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FSU President Joins Federal Task Force To Curb Binge Drinking

FROSTBURG, Md. (WJZ)—Leading by example. Frostburg State University is getting national attention for its programs that curb binge drinking.

Weijia Jiang shows us why.

The president of Frostburg State University says his message to students is not to stop drinking altogether; it's to be aware of how much is too much.

Guzzling massive amounts of alcohol and going to college are a notorious pair. One the president of Frostburg State University is fighting to break up.

"I don't want a student to die," said Jonathan Gibralter, FSU president. "I'm very realistic. I know students are going to drink."

Gibralter has been at Frostburg for five years implementing several policies to curb binge drinking, like notifying parents of incidents and requiring freshmen to learn alcohol safety.

This week, Gibralter joined a federal task force to help schools nationwide.

"I don't really see as much partying going on as I used to," said Arrielle Smallwood-Evans, FSU student.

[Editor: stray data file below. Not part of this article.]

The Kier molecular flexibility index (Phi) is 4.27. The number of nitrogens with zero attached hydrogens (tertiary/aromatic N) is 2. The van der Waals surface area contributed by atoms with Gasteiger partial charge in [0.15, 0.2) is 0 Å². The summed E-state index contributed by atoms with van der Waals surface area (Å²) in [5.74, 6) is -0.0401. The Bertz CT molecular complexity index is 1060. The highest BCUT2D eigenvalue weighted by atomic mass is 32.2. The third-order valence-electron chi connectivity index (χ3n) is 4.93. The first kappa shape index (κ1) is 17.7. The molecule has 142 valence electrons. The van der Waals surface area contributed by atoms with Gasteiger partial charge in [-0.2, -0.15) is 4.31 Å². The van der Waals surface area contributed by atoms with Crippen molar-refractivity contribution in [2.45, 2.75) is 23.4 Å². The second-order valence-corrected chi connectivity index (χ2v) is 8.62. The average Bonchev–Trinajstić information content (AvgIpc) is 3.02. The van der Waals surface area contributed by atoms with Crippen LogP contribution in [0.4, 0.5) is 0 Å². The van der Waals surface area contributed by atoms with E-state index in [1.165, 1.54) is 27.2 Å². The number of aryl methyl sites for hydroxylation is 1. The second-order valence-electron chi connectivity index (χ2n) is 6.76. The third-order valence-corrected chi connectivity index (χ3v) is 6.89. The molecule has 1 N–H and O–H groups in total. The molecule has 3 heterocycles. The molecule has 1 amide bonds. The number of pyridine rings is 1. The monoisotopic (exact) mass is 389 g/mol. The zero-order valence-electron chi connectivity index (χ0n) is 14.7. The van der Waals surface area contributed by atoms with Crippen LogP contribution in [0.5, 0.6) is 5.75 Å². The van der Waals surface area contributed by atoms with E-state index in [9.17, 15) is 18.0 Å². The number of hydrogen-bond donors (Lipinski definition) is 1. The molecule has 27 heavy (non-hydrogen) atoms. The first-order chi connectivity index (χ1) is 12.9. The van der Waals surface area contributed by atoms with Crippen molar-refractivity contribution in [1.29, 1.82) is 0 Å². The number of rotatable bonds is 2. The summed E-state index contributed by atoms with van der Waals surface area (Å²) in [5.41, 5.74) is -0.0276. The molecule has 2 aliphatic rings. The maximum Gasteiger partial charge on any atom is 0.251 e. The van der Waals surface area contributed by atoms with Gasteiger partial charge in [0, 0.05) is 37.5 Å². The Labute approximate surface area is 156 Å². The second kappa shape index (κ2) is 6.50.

The National Institute on Alcohol Abuse and Alcoholism, which formed the task force, estimates 1,700 college students die every year in alcohol-related accidents.

Two have died at Frostburg since 1996. Some say the party school atmosphere is permanent.

"I guess rowdy would be a good term," said Megan Buckmaster, FSU student. "It gets crazy at times."

"I really don't think people care what Gibralter says," said Tom Ehrig, FSU student. "I don't think him making rules is going to stop us. We want to do it more 'cause he's making rules."

Administrators point to a FSU survey that shows in 1997 59 percent of students admitted to binge drinking. In 2009 it went down to 43 percent.

Gibralter is confident more young people are learning to moderate.

"Listen, let's be honest," he said. "Young people, when they go away to school, they're going to drink. The more we can educate people about smart consumption, the better off we'll be."

Gibralter says the task force will meet for the first time in May.

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